Simply a plant growth regulator also known as a PGR is a chemical compound that helps to regulate the growth and developmental processes in plants.
PGR are used to help with seed germination, rooting, branching, flowering, fruit development, and plant growth.
Plant growth retardants (PGRs) are a specific type of plant growth regulator that inhibit subsequent extension growth and thus, make plants more compact. PGR applications are commonly applied on a wide range of ornamental crops, especially floriculture crops, so that plant size is more appropriate for its container, meets market height specifications, or both.
Paclobutrazol(PBZ) is a plant growth retardant (usually used in the vegetative cycle onwards) and works via being a giberellic acid (GA3) antagonist. For the science buffs out there, it’s a competitive inhibitor with irreversible binding to the iron core of the three enzymes involved at different stages in the synthesis of gibberelins. However, the takeaway message for the average person is that it stops the plant functioning in a normal manner by shutting down the following enzymatic pathways:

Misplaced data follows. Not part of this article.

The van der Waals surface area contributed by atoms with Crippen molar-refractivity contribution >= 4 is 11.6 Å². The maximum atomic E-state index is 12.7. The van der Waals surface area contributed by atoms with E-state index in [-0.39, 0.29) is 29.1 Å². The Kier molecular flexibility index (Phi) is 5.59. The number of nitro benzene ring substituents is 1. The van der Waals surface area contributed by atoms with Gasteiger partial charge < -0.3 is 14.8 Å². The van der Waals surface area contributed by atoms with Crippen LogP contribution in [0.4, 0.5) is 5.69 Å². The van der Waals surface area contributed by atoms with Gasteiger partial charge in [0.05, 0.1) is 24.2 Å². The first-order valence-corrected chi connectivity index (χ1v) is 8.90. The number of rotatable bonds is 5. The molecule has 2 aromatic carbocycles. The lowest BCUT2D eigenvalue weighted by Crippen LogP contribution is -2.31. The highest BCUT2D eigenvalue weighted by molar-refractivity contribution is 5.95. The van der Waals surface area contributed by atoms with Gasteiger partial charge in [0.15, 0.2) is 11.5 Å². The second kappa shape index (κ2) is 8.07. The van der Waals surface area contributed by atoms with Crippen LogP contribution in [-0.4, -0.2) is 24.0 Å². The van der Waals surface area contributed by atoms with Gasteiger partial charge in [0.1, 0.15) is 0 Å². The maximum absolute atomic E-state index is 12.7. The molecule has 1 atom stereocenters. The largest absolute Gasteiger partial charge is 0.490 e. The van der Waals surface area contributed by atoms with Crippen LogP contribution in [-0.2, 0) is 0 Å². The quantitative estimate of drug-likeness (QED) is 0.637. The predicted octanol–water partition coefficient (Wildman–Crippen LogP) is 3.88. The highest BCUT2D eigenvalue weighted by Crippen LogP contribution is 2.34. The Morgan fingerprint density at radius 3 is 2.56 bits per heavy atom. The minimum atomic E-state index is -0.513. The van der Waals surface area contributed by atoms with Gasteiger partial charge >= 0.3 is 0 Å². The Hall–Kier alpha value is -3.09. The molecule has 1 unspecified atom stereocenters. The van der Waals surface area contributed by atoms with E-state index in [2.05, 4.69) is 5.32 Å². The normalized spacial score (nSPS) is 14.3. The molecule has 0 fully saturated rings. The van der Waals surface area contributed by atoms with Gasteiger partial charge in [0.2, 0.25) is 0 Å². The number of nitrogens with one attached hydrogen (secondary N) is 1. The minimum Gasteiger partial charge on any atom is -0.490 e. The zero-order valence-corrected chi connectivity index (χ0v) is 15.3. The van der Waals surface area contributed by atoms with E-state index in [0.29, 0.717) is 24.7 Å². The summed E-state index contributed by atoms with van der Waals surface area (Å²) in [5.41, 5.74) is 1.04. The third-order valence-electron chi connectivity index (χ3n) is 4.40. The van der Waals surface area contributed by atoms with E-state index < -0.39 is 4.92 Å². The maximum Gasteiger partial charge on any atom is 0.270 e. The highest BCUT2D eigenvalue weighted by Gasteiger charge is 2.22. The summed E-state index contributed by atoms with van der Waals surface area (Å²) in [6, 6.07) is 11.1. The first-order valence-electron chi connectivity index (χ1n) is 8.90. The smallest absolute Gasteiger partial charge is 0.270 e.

Cytochrome P450 mono-oxygenases (P450s)
Daminozide AKA alar is usually used in the flower mix and is another antagonist, but to abscisic acid instead of GA3. There aren’t a lot of visual effects caused by alar except for odd colouration of the fruit due to excess amounts of phytyl (a precursor to chlorophyll) accumulating.
Chlormequat Chloride is the final PGR common in flowering mixtures.
This is a plant growth regulator that inhibits the synthesis of GA3 in a similar way to PBZ, and therefore many of the effects caused by it are similar to PBZ’s and similarly, it causes a myriad of problems much like PBZ (though likely through different mechanisms).
We recommend to many of our customers that a PGR isn't the right way to go. It might increase the time but producing a decent fruit will lead to better quality and repeat sales.